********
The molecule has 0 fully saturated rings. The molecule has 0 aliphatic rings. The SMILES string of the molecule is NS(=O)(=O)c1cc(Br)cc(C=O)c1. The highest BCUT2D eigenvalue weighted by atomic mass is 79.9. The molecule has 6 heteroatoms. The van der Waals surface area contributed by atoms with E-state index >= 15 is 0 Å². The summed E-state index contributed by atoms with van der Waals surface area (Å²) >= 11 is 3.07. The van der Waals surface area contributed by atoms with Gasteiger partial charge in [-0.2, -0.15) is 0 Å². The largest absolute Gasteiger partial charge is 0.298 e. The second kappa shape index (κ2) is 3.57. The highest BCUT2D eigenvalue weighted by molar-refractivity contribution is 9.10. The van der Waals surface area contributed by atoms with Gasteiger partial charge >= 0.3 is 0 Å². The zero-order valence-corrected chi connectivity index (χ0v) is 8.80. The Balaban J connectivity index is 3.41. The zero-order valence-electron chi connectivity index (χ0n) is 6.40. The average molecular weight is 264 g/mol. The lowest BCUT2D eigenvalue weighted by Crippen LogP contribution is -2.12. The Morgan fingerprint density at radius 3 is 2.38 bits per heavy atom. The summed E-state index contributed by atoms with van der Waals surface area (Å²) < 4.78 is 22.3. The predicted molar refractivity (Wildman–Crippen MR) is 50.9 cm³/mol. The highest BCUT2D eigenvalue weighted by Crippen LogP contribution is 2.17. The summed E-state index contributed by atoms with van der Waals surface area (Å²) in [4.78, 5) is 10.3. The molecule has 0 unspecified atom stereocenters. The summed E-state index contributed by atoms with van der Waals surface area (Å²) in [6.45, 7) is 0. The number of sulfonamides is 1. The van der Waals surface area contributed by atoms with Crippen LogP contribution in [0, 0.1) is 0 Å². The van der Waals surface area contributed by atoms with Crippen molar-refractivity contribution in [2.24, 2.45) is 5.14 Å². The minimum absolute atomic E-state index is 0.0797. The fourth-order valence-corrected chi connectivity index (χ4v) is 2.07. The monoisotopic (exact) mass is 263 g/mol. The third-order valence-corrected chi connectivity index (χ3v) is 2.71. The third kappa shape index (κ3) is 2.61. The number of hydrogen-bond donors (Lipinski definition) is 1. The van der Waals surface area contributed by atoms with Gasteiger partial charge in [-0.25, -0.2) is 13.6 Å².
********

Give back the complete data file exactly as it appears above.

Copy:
The molecule has 0 fully saturated rings. The molecule has 0 aliphatic rings. The SMILES string of the molecule is NS(=O)(=O)c1cc(Br)cc(C=O)c1. The highest BCUT2D eigenvalue weighted by atomic mass is 79.9. The molecule has 6 heteroatoms. The van der Waals surface area contributed by atoms with E-state index >= 15 is 0 Å². The summed E-state index contributed by atoms with van der Waals surface area (Å²) >= 11 is 3.07. The van der Waals surface area contributed by atoms with Gasteiger partial charge in [-0.2, -0.15) is 0 Å². The largest absolute Gasteiger partial charge is 0.298 e. The second kappa shape index (κ2) is 3.57. The highest BCUT2D eigenvalue weighted by molar-refractivity contribution is 9.10. The van der Waals surface area contributed by atoms with Gasteiger partial charge >= 0.3 is 0 Å². The zero-order valence-corrected chi connectivity index (χ0v) is 8.80. The Balaban J connectivity index is 3.41. The zero-order valence-electron chi connectivity index (χ0n) is 6.40. The average molecular weight is 264 g/mol. The lowest BCUT2D eigenvalue weighted by Crippen LogP contribution is -2.12. The Morgan fingerprint density at radius 3 is 2.38 bits per heavy atom. The summed E-state index contributed by atoms with van der Waals surface area (Å²) < 4.78 is 22.3. The predicted molar refractivity (Wildman–Crippen MR) is 50.9 cm³/mol. The highest BCUT2D eigenvalue weighted by Crippen LogP contribution is 2.17. The summed E-state index contributed by atoms with van der Waals surface area (Å²) in [4.78, 5) is 10.3. The molecule has 0 unspecified atom stereocenters. The summed E-state index contributed by atoms with van der Waals surface area (Å²) in [6.45, 7) is 0. The number of sulfonamides is 1. The van der Waals surface area contributed by atoms with Crippen LogP contribution in [0, 0.1) is 0 Å². The van der Waals surface area contributed by atoms with Crippen molar-refractivity contribution in [2.24, 2.45) is 5.14 Å². The minimum absolute atomic E-state index is 0.0797. The fourth-order valence-corrected chi connectivity index (χ4v) is 2.07. The monoisotopic (exact) mass is 263 g/mol. The third-order valence-corrected chi connectivity index (χ3v) is 2.71. The third kappa shape index (κ3) is 2.61. The number of hydrogen-bond donors (Lipinski definition) is 1. The van der Waals surface area contributed by atoms with Gasteiger partial charge in [-0.25, -0.2) is 13.6 Å².